PF has always been my “only” choice of firewall when I’m on OpenBSD or FreeBSD. My PF kungfu is just enough to use it as a host firewall though. Recently I needed to level up my PF skill in order to use it on one of my hobby project. This book came in the right time.
Since I’m using OpenBSD, the excellent manual & FAQ at www.openbsd.org would have what I needed. But the commercial offering (of this book) illustrated PF differently and with much more working examples. This means my homework is already done mostly, leaving me to read and “realized” the knowledge. 🙂
This is a short summary on what I found interesting while reading this book:
- a good read on history of PF
- configuring PF starts in this chapter
- a minimum pf.conf makes understanding what is needed to build a firewall easier
- always use macros and list to increase readability of rules
- keeping it simple & stupid (aka KISS), avoid maintenance & debug nightmares
- ICMP myths debunk and how to allow necessary ICMP types to make our life easier
- combining PF and ssh yields profit in authentication, specifically using authpf
- this also means a PF gateway can act as an authentication point of a network
- what and how to setup a DeMilitarised Zone (aka DMZ)
- load balancing PF boxes with random and round-robin method
- introduction to relayd and how to apply load balancing with it
- when relayd & PF working together, scaling wasn’t that complicated after all
- drop those ssh bruteforce traffic
- how to punish spammer using spamd and PF
- anti-spam with blacklist, whitelist and greylisting
- the new queueing system explained
- interesting read on how queueing and priority works
- redundancy with CARP and pfsync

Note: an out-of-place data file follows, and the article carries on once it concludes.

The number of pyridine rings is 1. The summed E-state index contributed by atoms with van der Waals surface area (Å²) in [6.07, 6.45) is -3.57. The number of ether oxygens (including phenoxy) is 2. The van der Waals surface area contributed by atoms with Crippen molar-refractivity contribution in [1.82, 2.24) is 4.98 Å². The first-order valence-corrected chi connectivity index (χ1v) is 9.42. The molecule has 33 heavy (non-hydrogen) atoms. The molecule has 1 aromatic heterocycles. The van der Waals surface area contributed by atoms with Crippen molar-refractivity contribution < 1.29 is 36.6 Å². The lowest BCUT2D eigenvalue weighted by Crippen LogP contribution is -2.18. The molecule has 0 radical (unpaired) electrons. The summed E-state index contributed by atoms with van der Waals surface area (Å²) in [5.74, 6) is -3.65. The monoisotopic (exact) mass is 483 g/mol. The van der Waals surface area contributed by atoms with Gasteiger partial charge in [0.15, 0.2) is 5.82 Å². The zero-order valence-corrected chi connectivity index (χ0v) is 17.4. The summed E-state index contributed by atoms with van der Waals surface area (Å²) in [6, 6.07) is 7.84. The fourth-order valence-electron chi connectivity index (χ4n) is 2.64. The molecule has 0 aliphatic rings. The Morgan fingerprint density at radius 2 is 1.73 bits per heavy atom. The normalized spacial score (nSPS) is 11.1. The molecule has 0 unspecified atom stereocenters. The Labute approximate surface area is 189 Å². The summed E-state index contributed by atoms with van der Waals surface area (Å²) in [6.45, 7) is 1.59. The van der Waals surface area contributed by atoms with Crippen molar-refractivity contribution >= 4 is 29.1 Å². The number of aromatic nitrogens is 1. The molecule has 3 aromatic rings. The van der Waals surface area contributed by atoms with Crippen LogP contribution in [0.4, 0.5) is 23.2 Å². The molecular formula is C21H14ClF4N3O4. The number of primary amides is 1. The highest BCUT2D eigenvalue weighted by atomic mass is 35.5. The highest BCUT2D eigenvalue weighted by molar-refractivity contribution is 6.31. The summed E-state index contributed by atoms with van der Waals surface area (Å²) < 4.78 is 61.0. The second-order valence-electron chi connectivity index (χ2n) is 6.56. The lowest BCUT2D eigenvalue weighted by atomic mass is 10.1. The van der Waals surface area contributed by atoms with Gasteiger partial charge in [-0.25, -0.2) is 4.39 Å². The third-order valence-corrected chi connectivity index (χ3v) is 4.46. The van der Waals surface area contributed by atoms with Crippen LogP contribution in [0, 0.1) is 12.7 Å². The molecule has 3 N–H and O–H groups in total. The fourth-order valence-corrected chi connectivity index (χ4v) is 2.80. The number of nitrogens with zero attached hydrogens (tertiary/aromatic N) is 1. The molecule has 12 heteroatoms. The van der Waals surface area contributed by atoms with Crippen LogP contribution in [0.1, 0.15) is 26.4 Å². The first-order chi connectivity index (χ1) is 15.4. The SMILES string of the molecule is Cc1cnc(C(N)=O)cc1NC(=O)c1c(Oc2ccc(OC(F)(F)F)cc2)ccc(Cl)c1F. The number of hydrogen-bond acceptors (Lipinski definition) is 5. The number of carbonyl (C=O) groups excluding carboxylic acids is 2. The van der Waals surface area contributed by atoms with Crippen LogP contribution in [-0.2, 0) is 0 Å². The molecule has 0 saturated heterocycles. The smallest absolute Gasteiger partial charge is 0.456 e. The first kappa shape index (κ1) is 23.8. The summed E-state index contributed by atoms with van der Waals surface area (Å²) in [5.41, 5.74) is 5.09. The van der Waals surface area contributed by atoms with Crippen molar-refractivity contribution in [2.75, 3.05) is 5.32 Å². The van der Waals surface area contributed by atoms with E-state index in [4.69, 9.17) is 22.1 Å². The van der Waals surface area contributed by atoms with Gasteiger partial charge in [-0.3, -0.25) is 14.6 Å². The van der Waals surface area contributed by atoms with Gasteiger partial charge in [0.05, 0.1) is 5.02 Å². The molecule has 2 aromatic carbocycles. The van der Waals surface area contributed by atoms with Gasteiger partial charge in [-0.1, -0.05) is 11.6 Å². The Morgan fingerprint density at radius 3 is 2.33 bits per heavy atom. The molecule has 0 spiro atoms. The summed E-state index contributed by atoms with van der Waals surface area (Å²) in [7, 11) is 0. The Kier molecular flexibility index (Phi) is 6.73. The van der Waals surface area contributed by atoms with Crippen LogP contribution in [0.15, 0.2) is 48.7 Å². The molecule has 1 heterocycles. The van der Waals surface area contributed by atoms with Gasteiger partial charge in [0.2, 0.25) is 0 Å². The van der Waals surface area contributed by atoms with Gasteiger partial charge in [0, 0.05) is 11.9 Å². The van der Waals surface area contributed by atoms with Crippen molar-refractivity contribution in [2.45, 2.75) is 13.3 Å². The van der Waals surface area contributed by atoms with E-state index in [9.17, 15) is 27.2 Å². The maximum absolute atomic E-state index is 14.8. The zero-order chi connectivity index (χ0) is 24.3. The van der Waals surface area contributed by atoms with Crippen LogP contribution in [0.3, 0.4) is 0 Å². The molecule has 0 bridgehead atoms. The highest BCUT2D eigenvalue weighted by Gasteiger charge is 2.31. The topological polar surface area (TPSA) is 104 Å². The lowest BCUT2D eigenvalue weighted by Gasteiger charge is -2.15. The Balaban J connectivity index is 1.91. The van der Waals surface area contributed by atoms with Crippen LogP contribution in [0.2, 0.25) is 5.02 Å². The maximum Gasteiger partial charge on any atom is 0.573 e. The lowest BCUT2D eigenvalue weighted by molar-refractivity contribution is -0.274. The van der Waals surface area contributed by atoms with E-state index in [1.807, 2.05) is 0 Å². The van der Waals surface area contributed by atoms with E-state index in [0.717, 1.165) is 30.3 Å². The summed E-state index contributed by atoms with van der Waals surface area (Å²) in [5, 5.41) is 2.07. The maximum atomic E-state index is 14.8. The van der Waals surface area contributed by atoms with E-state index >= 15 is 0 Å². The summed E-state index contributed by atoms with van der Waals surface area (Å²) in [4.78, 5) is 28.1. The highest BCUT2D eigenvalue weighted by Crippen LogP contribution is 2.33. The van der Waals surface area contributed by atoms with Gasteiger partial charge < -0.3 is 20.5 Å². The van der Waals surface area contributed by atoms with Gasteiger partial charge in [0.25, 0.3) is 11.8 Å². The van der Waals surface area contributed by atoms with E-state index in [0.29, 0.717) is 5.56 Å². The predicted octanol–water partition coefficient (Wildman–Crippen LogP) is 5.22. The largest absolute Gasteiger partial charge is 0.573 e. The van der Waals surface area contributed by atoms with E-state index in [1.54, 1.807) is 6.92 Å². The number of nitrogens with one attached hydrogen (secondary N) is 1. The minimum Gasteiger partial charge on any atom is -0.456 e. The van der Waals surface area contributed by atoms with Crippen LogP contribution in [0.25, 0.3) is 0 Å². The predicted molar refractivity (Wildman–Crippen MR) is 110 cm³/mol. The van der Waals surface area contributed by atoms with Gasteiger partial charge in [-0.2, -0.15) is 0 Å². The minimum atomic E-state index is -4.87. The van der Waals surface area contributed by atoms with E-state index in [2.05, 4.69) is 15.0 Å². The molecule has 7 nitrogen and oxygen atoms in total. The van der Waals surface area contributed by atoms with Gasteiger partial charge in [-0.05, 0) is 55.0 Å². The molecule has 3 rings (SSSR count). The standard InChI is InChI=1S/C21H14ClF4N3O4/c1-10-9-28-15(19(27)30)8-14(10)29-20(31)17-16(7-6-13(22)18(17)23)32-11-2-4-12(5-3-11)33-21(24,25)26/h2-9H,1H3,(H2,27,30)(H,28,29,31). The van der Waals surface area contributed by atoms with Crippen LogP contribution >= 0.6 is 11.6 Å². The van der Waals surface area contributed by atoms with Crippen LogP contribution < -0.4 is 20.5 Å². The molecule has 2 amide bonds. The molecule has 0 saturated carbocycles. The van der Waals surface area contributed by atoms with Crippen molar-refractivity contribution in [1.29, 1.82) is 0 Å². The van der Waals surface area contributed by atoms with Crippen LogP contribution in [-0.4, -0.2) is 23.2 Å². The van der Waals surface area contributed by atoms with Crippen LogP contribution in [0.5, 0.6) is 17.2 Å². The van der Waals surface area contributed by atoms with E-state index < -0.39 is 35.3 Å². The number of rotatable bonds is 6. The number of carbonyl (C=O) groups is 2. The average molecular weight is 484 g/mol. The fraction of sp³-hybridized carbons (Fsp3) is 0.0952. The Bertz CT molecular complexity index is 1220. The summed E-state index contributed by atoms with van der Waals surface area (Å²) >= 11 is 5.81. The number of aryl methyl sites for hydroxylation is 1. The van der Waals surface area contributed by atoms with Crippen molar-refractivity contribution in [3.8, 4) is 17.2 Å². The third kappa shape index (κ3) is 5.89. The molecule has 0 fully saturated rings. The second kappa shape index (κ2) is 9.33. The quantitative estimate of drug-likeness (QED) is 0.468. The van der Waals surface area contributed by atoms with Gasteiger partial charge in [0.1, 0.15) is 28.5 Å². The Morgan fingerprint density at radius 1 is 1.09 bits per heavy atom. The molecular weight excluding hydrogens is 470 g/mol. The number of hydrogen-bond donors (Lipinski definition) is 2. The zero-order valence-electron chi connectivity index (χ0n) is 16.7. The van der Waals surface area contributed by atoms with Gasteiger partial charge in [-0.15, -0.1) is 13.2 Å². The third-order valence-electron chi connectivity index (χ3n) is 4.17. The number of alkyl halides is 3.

- CARP illustration is rather confusing but a few more iteration gets it sorted
- load balancing re-visit, this time with CARP
- benefits of logging
- useful examples on tcpdump, logging, statistic and graphing traffic
- netflow users must read
- tuning and testing without going too deep
The book contents is presented in a tutorial style which make it easy to read and follow. Its configuration examples was constructed in a hand-held manner that anyone with minimum experience in PF can understand it. Although I have prior experience in PF, there wasn’t any problem skimming through the first few chapters and begin following when the technical topic interests me.
Advice and gotchas through out the book should saves a beginner much time from trial and error. In fact, I consider it a gem of this book given the author (Peter N. M. Hansteen) experiences in this subject.
Surprisingly, the footnotes and “Resources A” section has quite a number of good reads. I’ll be spending more time digging up those recommended links.
Definitely a must have for any PF beginner and those who are in the mid of converting ALTQ to the new queueing system. For others, it’ll be a good read for spending a weekend with it. Who knows, you might pick up a new thing or two for your hobby project.
*** Disclaimer, I got a complementary review copy of this book from No Starch Press. Nothing else. I’m doing this review because I’ve always “stalk” Peter’s blog (http://bsdly.blogspot.com) and find his technical experiences is of my interest.